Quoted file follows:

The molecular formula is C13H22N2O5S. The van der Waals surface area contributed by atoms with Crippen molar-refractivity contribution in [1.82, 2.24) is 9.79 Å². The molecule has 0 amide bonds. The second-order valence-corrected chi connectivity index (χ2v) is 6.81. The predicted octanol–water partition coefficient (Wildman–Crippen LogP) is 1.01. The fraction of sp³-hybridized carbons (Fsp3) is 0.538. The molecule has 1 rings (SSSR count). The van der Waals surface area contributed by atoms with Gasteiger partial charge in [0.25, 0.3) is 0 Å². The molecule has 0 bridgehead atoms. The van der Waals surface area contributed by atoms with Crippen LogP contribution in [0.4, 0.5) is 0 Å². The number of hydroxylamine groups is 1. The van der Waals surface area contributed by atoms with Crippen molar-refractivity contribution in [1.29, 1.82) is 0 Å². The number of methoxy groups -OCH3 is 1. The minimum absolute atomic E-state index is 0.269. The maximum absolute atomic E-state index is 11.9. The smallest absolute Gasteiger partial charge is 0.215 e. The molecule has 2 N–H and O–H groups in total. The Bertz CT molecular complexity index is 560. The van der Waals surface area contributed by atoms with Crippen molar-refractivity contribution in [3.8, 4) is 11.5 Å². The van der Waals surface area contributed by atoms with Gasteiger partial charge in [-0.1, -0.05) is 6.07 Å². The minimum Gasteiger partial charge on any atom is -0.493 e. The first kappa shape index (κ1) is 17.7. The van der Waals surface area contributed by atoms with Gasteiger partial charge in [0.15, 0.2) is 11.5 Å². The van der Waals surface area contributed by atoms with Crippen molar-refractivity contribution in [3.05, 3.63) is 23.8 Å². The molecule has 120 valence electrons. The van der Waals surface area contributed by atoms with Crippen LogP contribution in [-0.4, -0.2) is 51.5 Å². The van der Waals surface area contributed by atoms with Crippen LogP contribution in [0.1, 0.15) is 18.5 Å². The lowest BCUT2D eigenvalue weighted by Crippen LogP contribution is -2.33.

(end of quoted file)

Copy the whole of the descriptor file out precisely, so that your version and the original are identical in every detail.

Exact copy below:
The molecular formula is C13H22N2O5S. The van der Waals surface area contributed by atoms with Crippen molar-refractivity contribution in [1.82, 2.24) is 9.79 Å². The molecule has 0 amide bonds. The second-order valence-corrected chi connectivity index (χ2v) is 6.81. The predicted octanol–water partition coefficient (Wildman–Crippen LogP) is 1.01. The fraction of sp³-hybridized carbons (Fsp3) is 0.538. The molecule has 1 rings (SSSR count). The van der Waals surface area contributed by atoms with Gasteiger partial charge in [0.25, 0.3) is 0 Å². The molecule has 0 bridgehead atoms. The van der Waals surface area contributed by atoms with Crippen LogP contribution in [0.4, 0.5) is 0 Å². The number of hydroxylamine groups is 1. The van der Waals surface area contributed by atoms with Crippen molar-refractivity contribution in [1.29, 1.82) is 0 Å². The number of methoxy groups -OCH3 is 1. The minimum absolute atomic E-state index is 0.269. The maximum absolute atomic E-state index is 11.9. The smallest absolute Gasteiger partial charge is 0.215 e. The molecule has 2 N–H and O–H groups in total. The Bertz CT molecular complexity index is 560. The van der Waals surface area contributed by atoms with Crippen molar-refractivity contribution in [3.8, 4) is 11.5 Å². The van der Waals surface area contributed by atoms with Gasteiger partial charge in [-0.1, -0.05) is 6.07 Å². The minimum Gasteiger partial charge on any atom is -0.493 e. The first kappa shape index (κ1) is 17.7. The van der Waals surface area contributed by atoms with Gasteiger partial charge in [0.15, 0.2) is 11.5 Å². The van der Waals surface area contributed by atoms with Crippen molar-refractivity contribution in [3.05, 3.63) is 23.8 Å². The molecule has 120 valence electrons. The van der Waals surface area contributed by atoms with Crippen LogP contribution in [-0.4, -0.2) is 51.5 Å². The van der Waals surface area contributed by atoms with Crippen LogP contribution in [0.1, 0.15) is 18.5 Å². The lowest BCUT2D eigenvalue weighted by Crippen LogP contribution is -2.33.